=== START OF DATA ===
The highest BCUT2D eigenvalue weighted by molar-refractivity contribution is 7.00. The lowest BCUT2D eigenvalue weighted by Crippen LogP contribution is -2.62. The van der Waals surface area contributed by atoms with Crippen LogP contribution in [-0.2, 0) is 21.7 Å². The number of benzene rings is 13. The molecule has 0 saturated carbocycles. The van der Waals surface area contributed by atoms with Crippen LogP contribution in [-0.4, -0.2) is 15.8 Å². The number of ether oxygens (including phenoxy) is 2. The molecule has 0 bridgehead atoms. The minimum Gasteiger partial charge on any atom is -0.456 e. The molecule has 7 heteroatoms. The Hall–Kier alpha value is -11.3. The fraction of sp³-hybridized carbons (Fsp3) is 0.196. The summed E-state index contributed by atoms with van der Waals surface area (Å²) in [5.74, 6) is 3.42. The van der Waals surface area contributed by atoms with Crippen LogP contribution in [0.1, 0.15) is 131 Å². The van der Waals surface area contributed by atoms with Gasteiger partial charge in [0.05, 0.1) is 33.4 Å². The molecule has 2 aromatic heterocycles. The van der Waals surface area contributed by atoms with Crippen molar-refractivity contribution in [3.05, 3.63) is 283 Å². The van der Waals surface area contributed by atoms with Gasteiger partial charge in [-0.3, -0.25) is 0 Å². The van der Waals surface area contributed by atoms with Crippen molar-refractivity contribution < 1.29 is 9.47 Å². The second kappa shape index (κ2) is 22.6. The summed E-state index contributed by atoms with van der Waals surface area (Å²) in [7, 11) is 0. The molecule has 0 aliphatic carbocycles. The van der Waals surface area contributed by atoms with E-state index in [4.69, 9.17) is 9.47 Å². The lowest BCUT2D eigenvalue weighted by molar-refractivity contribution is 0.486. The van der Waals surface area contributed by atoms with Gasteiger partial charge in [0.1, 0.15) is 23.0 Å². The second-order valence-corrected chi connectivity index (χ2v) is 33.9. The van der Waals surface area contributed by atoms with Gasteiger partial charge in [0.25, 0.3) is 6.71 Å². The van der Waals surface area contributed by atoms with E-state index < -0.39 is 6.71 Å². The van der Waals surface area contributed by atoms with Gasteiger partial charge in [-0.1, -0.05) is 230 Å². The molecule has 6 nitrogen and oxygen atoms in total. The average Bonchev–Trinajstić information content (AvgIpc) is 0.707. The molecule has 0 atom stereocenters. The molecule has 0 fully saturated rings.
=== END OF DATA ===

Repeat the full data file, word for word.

The highest BCUT2D eigenvalue weighted by molar-refractivity contribution is 7.00. The lowest BCUT2D eigenvalue weighted by Crippen LogP contribution is -2.62. The van der Waals surface area contributed by atoms with Crippen LogP contribution in [-0.2, 0) is 21.7 Å². The number of benzene rings is 13. The molecule has 0 saturated carbocycles. The van der Waals surface area contributed by atoms with Crippen LogP contribution in [-0.4, -0.2) is 15.8 Å². The number of ether oxygens (including phenoxy) is 2. The molecule has 0 bridgehead atoms. The minimum Gasteiger partial charge on any atom is -0.456 e. The molecule has 7 heteroatoms. The Hall–Kier alpha value is -11.3. The fraction of sp³-hybridized carbons (Fsp3) is 0.196. The summed E-state index contributed by atoms with van der Waals surface area (Å²) in [5.74, 6) is 3.42. The van der Waals surface area contributed by atoms with Crippen LogP contribution in [0.1, 0.15) is 131 Å². The van der Waals surface area contributed by atoms with Gasteiger partial charge in [0.05, 0.1) is 33.4 Å². The molecule has 2 aromatic heterocycles. The van der Waals surface area contributed by atoms with Crippen molar-refractivity contribution in [3.05, 3.63) is 283 Å². The van der Waals surface area contributed by atoms with Gasteiger partial charge in [-0.3, -0.25) is 0 Å². The van der Waals surface area contributed by atoms with Crippen molar-refractivity contribution < 1.29 is 9.47 Å². The second kappa shape index (κ2) is 22.6. The summed E-state index contributed by atoms with van der Waals surface area (Å²) in [7, 11) is 0. The molecule has 0 aliphatic carbocycles. The van der Waals surface area contributed by atoms with E-state index in [4.69, 9.17) is 9.47 Å². The lowest BCUT2D eigenvalue weighted by molar-refractivity contribution is 0.486. The van der Waals surface area contributed by atoms with Gasteiger partial charge in [0.1, 0.15) is 23.0 Å². The second-order valence-corrected chi connectivity index (χ2v) is 33.9. The van der Waals surface area contributed by atoms with Gasteiger partial charge in [0.25, 0.3) is 6.71 Å². The van der Waals surface area contributed by atoms with E-state index < -0.39 is 6.71 Å². The van der Waals surface area contributed by atoms with Gasteiger partial charge in [-0.1, -0.05) is 230 Å². The molecule has 6 nitrogen and oxygen atoms in total. The average Bonchev–Trinajstić information content (AvgIpc) is 0.707. The molecule has 0 atom stereocenters. The molecule has 0 fully saturated rings.